This evaluation suggests that all family members did not benefit equally from the pilot CMS and that women ≥ 65 years may be disadvantaged by the newly available reimbursements of health care costs through the CMS. It points to the need, in future evaluations, to use individuals rather than families as the unit of analysis, in order to determine whether such health care inequalities are wide-spread and persistent or are reduced in the longer term. The results also support earlier concerns about the influence of new funding resources on prescription practices and the need for regulation of for-profit prescribing.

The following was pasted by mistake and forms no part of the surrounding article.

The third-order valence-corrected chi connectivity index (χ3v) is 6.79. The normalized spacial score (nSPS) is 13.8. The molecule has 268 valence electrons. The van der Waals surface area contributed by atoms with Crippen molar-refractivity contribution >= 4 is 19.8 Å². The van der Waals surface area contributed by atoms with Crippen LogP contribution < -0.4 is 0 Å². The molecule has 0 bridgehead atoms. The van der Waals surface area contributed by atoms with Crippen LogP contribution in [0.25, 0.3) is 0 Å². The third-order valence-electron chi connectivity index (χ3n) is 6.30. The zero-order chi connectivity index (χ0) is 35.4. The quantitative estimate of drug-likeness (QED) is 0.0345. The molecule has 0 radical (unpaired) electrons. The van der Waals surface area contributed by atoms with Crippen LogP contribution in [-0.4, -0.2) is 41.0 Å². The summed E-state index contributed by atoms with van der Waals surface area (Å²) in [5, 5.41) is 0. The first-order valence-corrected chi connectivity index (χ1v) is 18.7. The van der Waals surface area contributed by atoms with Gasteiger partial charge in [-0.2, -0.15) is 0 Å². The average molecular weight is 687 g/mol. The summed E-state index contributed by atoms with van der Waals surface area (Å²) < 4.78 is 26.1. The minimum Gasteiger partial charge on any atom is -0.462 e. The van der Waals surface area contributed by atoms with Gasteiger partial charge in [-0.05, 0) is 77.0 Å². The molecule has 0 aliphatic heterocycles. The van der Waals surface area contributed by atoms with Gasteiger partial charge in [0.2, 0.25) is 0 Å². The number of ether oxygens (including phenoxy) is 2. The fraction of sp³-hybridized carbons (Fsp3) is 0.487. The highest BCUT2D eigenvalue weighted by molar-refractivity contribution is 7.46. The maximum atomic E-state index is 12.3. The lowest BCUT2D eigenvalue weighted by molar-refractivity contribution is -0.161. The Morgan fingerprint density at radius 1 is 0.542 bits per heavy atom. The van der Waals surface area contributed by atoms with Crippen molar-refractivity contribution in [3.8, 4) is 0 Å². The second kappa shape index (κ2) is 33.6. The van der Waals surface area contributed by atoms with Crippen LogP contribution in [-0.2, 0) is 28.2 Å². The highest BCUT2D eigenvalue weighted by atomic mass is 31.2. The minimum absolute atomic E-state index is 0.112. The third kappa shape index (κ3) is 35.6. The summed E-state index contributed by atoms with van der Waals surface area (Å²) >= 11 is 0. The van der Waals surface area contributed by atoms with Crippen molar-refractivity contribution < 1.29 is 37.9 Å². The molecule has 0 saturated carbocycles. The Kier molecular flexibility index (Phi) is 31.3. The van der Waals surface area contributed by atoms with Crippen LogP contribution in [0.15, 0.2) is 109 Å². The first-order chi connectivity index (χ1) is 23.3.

The new cooperative medical system (CMS), first introduced by the Chinese government in 2003, had been taken up by 850 million rural residents by the end of 2008 and will be available throughout rural China by 2010 . The schemes aim to prevent impoverishment by pooling funds raised from government and participants and reimbursing a proportion of health care costs[2, 3]. Within national guidelines there is scope for a range of reimbursement policies: common schemes have been described in recent publications, [4–6] some of which include reports of the first evaluations [4, 5, 7, 8]. The CMS requires families to enroll as a unit but little is known about the impact on use of health care by those of different age and gender. This may be important as, although the Chinese government works hard to raise the status of girls and women, inequalities remain: the infant mortality rate is higher for girls than boys  and there is less health expenditure on older women than older men . A pilot CMS in western Anhui allowed us to ask whether, in this part of rural China, there was evidence of proportionately lower use of health care by young girls and older women and, if so, whether this was ameliorated by the intervention. The study also considered the impact of the pilot CMS on prescribing practices and costs.